To be sure, a global supergrid would require quite a bit more infrastructure: by my estimate, roughly 100,000 km of HVDC lines and 115 converter stations, based on planned projects and assuming redundancy in some areas. A few of these stations would be “superstations,” such as the one envisioned by the developers of the Tres Amigas project in New Mexico. Tres Amigas is intended to connect North America’s three primary grids (west, east, and Texas) and also provide some energy storage. The global grid will need something similar wherever large regional grids come together. (See “First Steps to a Global Supergrid” for a list of proposed supergrid projects in Asia, Europe, and other parts of the world.)

By far the greatest hurdle facing the global supergrid is how to pay for it. It’s hard to attach a firm number to such a vast and complicated undertaking, but proponents point out that its costs would be more than offset by its many advantages. In a 2013 paper in the journal Renewable Energy, Spyros Chatzivasileiadis, Damien Ernst, and Göran Andersson looked at previous studies of supergrids as well as completed projects to estimate what it would take to build an 800-kV, 3-GW undersea HVDC cable that’s 5,500 km long—about the length you’d need to connect New York City with Oporto, Portugal. (At present, 800 kV is significantly beyond what’s commercially available for submarine cables.) The authors concluded that the cable itself would cost from €1.15 million to €1.8 million per kilometer, and each terminal converter would cost about €300 million. Assuming thermal losses of 3 percent and a 40-year lifetime, among other things, the researchers estimated that transmitting electricity via such a cable would run between €0.0166 and €0.0251 (US $0.0189 and $0.0286) per delivered kilowatt-hour; the comparable figure for U.S. residential customers is about $0.011/kWh, which covers transmission but not power generation. The cost of the generated power with the HVDC supergrid would almost certainly be much lower than what’s available today because operators would be able to buy electricity from the least expensive source.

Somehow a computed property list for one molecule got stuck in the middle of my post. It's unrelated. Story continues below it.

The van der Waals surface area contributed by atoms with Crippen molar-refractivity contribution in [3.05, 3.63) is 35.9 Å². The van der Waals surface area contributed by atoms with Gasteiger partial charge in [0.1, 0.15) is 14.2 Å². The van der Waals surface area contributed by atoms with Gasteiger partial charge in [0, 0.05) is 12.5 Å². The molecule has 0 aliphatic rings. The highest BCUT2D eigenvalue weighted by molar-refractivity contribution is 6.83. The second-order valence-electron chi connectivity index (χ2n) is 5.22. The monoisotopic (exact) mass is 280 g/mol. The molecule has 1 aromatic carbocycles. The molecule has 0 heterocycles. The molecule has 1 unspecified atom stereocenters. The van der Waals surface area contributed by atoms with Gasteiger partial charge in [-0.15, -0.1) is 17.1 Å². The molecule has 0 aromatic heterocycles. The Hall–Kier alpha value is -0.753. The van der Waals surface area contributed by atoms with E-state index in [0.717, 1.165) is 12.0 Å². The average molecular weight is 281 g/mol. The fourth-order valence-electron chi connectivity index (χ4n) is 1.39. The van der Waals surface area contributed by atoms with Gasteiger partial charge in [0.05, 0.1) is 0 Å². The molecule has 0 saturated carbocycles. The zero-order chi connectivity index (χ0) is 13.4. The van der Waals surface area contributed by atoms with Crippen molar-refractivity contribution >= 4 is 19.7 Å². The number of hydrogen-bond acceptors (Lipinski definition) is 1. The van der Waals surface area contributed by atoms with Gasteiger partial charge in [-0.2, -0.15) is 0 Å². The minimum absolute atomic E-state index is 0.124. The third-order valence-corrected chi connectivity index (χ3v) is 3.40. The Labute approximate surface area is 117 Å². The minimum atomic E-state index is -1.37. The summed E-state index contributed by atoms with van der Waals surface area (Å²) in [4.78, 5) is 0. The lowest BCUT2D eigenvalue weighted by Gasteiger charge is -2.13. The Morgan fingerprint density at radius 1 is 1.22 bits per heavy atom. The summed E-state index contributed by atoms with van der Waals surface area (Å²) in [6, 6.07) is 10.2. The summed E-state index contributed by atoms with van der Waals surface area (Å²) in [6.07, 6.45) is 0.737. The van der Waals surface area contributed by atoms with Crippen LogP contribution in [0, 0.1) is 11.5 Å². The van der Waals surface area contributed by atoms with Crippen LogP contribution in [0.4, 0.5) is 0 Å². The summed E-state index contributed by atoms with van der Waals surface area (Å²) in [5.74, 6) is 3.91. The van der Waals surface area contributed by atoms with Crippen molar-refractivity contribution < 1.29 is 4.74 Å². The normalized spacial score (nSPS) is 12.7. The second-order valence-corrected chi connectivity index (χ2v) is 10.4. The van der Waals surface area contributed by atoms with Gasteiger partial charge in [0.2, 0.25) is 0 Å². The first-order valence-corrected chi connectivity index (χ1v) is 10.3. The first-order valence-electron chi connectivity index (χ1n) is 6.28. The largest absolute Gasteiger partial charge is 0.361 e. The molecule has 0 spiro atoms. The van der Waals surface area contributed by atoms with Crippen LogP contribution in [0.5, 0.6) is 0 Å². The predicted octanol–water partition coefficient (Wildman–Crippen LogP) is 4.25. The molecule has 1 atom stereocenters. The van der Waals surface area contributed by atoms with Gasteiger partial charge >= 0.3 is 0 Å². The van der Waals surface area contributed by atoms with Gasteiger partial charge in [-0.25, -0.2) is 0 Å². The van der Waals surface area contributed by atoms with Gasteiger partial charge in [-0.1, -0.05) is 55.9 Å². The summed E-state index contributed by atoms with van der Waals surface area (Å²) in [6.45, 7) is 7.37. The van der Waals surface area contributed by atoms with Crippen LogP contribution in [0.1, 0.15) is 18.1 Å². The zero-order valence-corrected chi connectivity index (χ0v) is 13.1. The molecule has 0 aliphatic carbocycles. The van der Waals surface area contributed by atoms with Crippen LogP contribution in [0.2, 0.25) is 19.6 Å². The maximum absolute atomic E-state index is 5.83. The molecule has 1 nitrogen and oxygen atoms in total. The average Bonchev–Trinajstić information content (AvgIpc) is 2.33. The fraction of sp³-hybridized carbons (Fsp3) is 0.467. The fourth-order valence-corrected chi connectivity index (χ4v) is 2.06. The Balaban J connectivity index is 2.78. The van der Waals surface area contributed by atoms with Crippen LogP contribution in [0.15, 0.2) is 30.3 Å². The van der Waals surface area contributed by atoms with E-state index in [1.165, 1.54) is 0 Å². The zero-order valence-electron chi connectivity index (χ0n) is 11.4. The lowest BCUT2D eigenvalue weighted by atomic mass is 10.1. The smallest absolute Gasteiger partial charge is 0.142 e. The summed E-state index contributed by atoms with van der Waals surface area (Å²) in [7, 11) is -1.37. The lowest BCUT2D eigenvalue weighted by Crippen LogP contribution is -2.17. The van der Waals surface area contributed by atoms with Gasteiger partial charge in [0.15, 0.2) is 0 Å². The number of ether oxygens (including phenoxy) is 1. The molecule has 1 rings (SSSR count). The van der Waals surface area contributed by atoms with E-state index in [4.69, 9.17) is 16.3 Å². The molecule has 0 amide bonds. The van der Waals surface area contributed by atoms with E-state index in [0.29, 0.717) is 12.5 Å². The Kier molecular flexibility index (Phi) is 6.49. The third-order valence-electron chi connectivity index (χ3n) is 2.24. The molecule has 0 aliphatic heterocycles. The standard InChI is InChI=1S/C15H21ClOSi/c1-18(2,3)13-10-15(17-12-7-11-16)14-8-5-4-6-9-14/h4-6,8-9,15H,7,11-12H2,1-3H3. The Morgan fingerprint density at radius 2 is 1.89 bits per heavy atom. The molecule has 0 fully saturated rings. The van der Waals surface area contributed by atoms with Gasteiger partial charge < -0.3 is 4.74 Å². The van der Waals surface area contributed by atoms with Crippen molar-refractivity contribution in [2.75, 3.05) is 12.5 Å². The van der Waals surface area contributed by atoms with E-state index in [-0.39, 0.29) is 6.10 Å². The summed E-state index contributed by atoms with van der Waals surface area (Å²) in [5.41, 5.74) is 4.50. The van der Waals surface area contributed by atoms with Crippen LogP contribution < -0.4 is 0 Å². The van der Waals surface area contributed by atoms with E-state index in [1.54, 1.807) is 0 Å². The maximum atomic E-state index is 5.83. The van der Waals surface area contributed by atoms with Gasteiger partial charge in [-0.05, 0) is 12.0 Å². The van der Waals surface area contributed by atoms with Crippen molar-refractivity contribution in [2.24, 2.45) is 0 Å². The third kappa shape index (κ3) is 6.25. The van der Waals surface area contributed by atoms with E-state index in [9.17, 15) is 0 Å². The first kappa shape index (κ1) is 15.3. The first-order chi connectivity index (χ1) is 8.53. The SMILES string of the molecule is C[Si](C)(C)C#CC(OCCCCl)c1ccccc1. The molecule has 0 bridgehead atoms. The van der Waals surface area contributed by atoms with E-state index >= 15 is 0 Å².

For the countries of the world to organize and fund a global supergrid, a strong international consensus for renewable (and perhaps nuclear) energy will need to form. This could be accelerated if a worldwide agreement could be reached on taxing greenhouse-gas emissions so as to create a financial incentive for shifting to carbon–free energy. Government funding will likely be needed to support the first segments of the global supergrid, but once those are in place, a carbon tax would help catalyze private-sector funding.

Beyond just the financing, governments and grid operators will need to agree on the rules for free trade in electricity. Electricity trading through a wholesale market, perhaps broken up into regions, would enable the kind of efficient power flows a global supergrid would offer.

A major collaborative planning effort will also be needed to bring together the existing grids and the planned regional supergrids. As noted earlier, China and Europe are well along in planning their HVDC networks. But in the United States, for example, transmission planning remains largely a state-level exercise, in part because states control land use and regulate investor–owned utilities. Such technical and logistical decisions as where to locate the supergrid’s points of connection, how to configure the HVDC grid, what voltages to use, and where and whether to use overhead or submarine systems will all need to be hammered out.

Last but certainly not least, all parties will need to agree on the technical specifications that will define the parameters of each transmission line, converter station, and generator so as to allow the global supergrid’s safe, reliable, and stable operation.

So, yes, a global supergrid will cost a great deal and no doubt take many decades to put in place. But obvious precedents for such an undertaking already exist in the international transportation and telecommunications sectors. And the alternative—doing nothing and continuing to rely heavily on fossil fuels and inefficient, disconnected power grids—will cost even more.

This article originally appeared in print as “A Globe-Spanning Supergrid.”

About the Author

Clark W. Gellings is a Fellow at the Electric Power Research Institute and an IEEE Life Fellow. This is his second article for IEEE Spectrum. His first, published in 1981, introduced the idea of demand-side management—a now common smart-grid practice that allows electricity customers to manage their own usage. “People thought it was heretical, but the idea eventually took hold,” Gellings says. “I hope that happens with this article, too.”